Four in 10 Australians miss out on a good night’s sleep, with inadequate rest costing over $60 billion a year in lost productivity. But research from the Alertness CRC into diagnosis and treatment for sleep disorders promises big benefits to our society and economy, Bianca Nogrady reports.
A bad night’s sleep can ruin your day, but imagine if every night for a year you suffer from a condition that prevents you from getting a full and satisfying night’s rest.
Then imagine that condition affecting four out of 10 Australians and you begin to get a sense of the enormity of our national problem of inadequate sleep.
A recent Sleep Health Foundation report by Deloitte Access Economics estimates the total cost of inadequate sleep in Australia was $66.3 billion in 2016–2017, which is why the Cooperative Research Centre for Alertness, Safety and Productivity has the mission “to promote the prevention and control of sleep loss and sleep disorders”.
Theme leader Professor Doug McEvoy says the Alertness CRC is searching for new tools and approaches to diagnose sleep problems with improved, targeted treatments. “While we talk about sleep apnoea and insomnia, within those conditions there is an amazing variety of presentations and causes of them,” he says. “To get good solutions for patients, you have to understand those differences so you can refine and personalise treatments.”
The Alertness CRC focuses on two leading causes of daytime sleepiness: insomnia and sleep apnoea. Each sleep disorder affects 10% of the population.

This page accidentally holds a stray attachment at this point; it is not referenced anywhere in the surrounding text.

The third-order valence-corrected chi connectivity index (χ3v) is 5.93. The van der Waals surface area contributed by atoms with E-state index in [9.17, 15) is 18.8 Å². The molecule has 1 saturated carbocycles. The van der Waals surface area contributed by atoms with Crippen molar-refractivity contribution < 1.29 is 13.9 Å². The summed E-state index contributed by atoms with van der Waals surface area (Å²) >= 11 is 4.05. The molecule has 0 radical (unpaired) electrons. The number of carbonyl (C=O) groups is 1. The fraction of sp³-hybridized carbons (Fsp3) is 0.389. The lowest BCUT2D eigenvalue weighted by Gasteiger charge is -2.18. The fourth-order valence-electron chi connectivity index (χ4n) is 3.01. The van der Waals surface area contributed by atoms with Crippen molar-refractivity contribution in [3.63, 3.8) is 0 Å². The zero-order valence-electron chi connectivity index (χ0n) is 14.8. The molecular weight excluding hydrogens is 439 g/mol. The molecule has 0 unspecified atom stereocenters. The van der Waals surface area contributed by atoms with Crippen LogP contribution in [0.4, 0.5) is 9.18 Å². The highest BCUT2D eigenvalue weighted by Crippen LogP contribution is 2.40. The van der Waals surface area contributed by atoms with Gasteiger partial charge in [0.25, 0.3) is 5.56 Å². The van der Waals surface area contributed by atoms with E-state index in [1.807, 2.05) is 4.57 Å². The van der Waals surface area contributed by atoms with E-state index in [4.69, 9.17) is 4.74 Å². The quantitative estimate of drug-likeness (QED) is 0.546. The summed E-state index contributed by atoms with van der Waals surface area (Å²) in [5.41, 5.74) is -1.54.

Insomnia is defined as difficulty initiating or maintaining sleep, and it can last from a few weeks to several years. It can be triggered by a stressful event, or related to conditions such as anxiety, depression, chronic pain and heart failure.
Sleep apnoea is a breathing problem whereby people don’t get enough oxygen during sleep so their brain periodically kicks them awake so they can breathe properly again. It’s often related to obesity, but some people have unexplained problems regulating their breathing while asleep.
Part of the challenge with sleep disorders like insomnia and sleep apnoea is diagnosis, which requires complex tests performed by a specialist. Both conditions are also usually under-diagnosed.
One research focus of the Alertness CRC is developing simpler diagnostic tests that can be administered by a GP, nurse, psychologist or pharmacist.
“We start to involve community practitioners in the identification and management of the condition, and the specialists can then act as more of a tertiary referral system for difficult cases,” says McEvoy.
Another challenge for the Alertness CRC is finding effective treatments for sleep disorders. The current gold standard treatment for sleep apnoea is continuous positive airway pressure (CPAP), which requires patients to wear a face mask during sleep. It’s effective, but awkward, and many people can’t or won’t use it.
Patients with insomnia invariably end up being prescribed sleeping medication, which carries the risk of side effects and ‘hangover symptoms’ the next day.
In collaboration with an industry partner and Australian researchers, the Alertness CRC is trialling new solutions to the significant problem of sleepiness.
“Sleep disorders are impacting the health and wellbeing of sufferers, and because they are so prevalent, they’re also impacting productivity and safety of the Australian community,” says McEvoy.